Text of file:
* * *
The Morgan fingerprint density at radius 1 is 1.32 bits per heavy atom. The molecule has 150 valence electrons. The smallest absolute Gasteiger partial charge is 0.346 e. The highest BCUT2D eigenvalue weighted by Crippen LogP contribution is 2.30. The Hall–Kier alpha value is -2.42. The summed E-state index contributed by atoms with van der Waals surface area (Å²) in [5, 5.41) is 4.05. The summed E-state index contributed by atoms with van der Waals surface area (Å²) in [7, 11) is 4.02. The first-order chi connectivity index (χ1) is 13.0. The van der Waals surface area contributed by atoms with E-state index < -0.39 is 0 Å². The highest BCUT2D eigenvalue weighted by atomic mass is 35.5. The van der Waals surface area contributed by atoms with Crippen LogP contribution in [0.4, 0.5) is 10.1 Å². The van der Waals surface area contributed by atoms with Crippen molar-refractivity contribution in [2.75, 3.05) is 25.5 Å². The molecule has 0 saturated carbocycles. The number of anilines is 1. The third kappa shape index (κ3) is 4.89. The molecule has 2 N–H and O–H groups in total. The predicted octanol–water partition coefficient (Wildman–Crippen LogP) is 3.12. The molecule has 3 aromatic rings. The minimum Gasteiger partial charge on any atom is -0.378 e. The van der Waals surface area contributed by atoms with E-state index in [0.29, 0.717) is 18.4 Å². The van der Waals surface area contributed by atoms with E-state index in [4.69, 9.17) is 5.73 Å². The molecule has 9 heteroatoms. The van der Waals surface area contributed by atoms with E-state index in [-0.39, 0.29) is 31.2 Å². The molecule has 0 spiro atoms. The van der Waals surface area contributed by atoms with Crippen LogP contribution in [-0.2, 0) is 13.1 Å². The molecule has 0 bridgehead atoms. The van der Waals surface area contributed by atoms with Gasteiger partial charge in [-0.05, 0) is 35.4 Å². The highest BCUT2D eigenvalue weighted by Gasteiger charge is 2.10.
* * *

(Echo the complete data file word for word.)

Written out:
The Morgan fingerprint density at radius 1 is 1.32 bits per heavy atom. The molecule has 150 valence electrons. The smallest absolute Gasteiger partial charge is 0.346 e. The highest BCUT2D eigenvalue weighted by Crippen LogP contribution is 2.30. The Hall–Kier alpha value is -2.42. The summed E-state index contributed by atoms with van der Waals surface area (Å²) in [5, 5.41) is 4.05. The summed E-state index contributed by atoms with van der Waals surface area (Å²) in [7, 11) is 4.02. The first-order chi connectivity index (χ1) is 13.0. The van der Waals surface area contributed by atoms with E-state index < -0.39 is 0 Å². The highest BCUT2D eigenvalue weighted by atomic mass is 35.5. The van der Waals surface area contributed by atoms with Crippen LogP contribution in [0.4, 0.5) is 10.1 Å². The van der Waals surface area contributed by atoms with Crippen molar-refractivity contribution in [2.75, 3.05) is 25.5 Å². The molecule has 0 saturated carbocycles. The number of anilines is 1. The third kappa shape index (κ3) is 4.89. The molecule has 2 N–H and O–H groups in total. The predicted octanol–water partition coefficient (Wildman–Crippen LogP) is 3.12. The molecule has 3 aromatic rings. The minimum Gasteiger partial charge on any atom is -0.378 e. The van der Waals surface area contributed by atoms with E-state index in [0.29, 0.717) is 18.4 Å². The van der Waals surface area contributed by atoms with E-state index in [4.69, 9.17) is 5.73 Å². The molecule has 9 heteroatoms. The van der Waals surface area contributed by atoms with E-state index in [-0.39, 0.29) is 31.2 Å². The molecule has 0 spiro atoms. The van der Waals surface area contributed by atoms with Crippen LogP contribution in [-0.2, 0) is 13.1 Å². The molecule has 0 bridgehead atoms. The van der Waals surface area contributed by atoms with Gasteiger partial charge in [-0.05, 0) is 35.4 Å². The highest BCUT2D eigenvalue weighted by Gasteiger charge is 2.10.